The quintessential muckraker, George Seldes published In Fact: An Antidote for Falsehood in the Daily Press, from 1940 until 1950. Despite only publishing his weekly newsletter for ten years, Seldes influence was substantial, urging his readers to question and hold their elected officials accountable, while inspiring future muckrakers to take on the established business interests of the United States of America.
Seldes willingness to spurn advertisers was groundbreaking, relying solely on circulation and premiums to preserve the newspaper. These premiums came in the form of books by Seldes, publications by other authors and bound volumes of the newspaper itself.
With no advertisers to appease, Seldes was able to cover issues as he pleased, avoiding the corporate interests prominent newspapers proved unable to separate themselves from. Most notably, Seldes published an unprecedented amount of stories on the issue of cigarette’s deadly side-effects; a topic the contemporary mainstream media would not dare touch during the mid-20th century.
In an edition of In Fact from July 28, 1947, Seldes describes the reasons behind his newspaper in an editorial postscript on the back page. “It doesn’t matter what the subject is, you cannot get the facts in the American newspaper or magazine press,” said Seldes.
This unfortunate scenario behooved Seldes to print In Fact, and to the best of his ability, reveal pertinent issues the mainstream media would not cover due to the immense sway advertisers held over the revenue models of large newspaper and magazine corporations. In his obituary, in the British newspaper The Independent, Seldes’ paper was described as, “a four-page weekly compendium of news other newspapers wouldn’t print.”
Stories other newspapers wouldn’t print included a wide variety of issues that directly affected the general well-being of the nation’s citizens. These issues included, the aforementioned detrimental health effects of cigarette smoking, the immense influence of prominent lobbying groups such as, the National Association of Manufacturers, the electric light interests, and the obscene influence of Wall Street on Congress.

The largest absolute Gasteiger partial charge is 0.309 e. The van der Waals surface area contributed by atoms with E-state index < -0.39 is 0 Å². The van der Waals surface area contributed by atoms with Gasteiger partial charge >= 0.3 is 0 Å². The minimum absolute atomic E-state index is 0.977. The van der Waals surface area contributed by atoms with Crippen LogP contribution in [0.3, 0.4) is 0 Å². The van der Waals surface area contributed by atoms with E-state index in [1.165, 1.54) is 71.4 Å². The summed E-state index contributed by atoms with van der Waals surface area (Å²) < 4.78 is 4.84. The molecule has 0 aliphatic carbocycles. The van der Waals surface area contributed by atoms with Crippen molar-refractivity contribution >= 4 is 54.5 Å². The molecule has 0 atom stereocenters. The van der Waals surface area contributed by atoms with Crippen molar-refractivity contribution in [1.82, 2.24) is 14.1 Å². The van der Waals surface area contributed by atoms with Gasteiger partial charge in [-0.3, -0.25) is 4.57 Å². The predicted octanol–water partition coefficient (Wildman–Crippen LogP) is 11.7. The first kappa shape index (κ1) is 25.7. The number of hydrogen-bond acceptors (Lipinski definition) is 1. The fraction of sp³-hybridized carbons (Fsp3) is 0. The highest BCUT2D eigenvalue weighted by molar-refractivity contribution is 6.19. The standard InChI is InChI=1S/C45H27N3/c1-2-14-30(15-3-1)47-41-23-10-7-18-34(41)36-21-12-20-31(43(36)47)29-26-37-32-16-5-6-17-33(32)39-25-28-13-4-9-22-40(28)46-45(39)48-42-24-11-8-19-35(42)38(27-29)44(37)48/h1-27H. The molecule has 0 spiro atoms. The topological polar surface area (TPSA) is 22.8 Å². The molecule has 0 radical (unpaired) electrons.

Seldes willingness to cover issues avoided by the largest dailies gave his readership, 176,000, at its peak, insight into matters they were unable to access, creating a public dialogue around overt threats to civil liberties and the sanctity of the Republic.
Additionally, Seldes’ model provided the basis for I.F. Stone to launch his own influential self-published newspaper, I.F. Stone’s Weekly. In the mold of Seldes, Stone pursued issues major American magazines and newspapers would not cover, combing through public records with extreme thoroughness to find the truth behind the smoke and mirrors of elected officials and bureaucrats.
Beyond influencing Stone, Seldes had a profound influence on Daniel Ellsberg, who as a freshman at Harvard, subscribed to Seldes’ weekly. Years later as a professional at RAND Corporation, Ellsberg decided to release the damning Pentagon Papers on the corrupt history of United States-South Vietnamese relations. It is impossible to draw a direct correlation, but one has to question whether the muckraking journalism Ellsberg took in as an undergraduate at Cambridge, Massachusetts encouraged him to act as a whistleblower against the Department of Defense.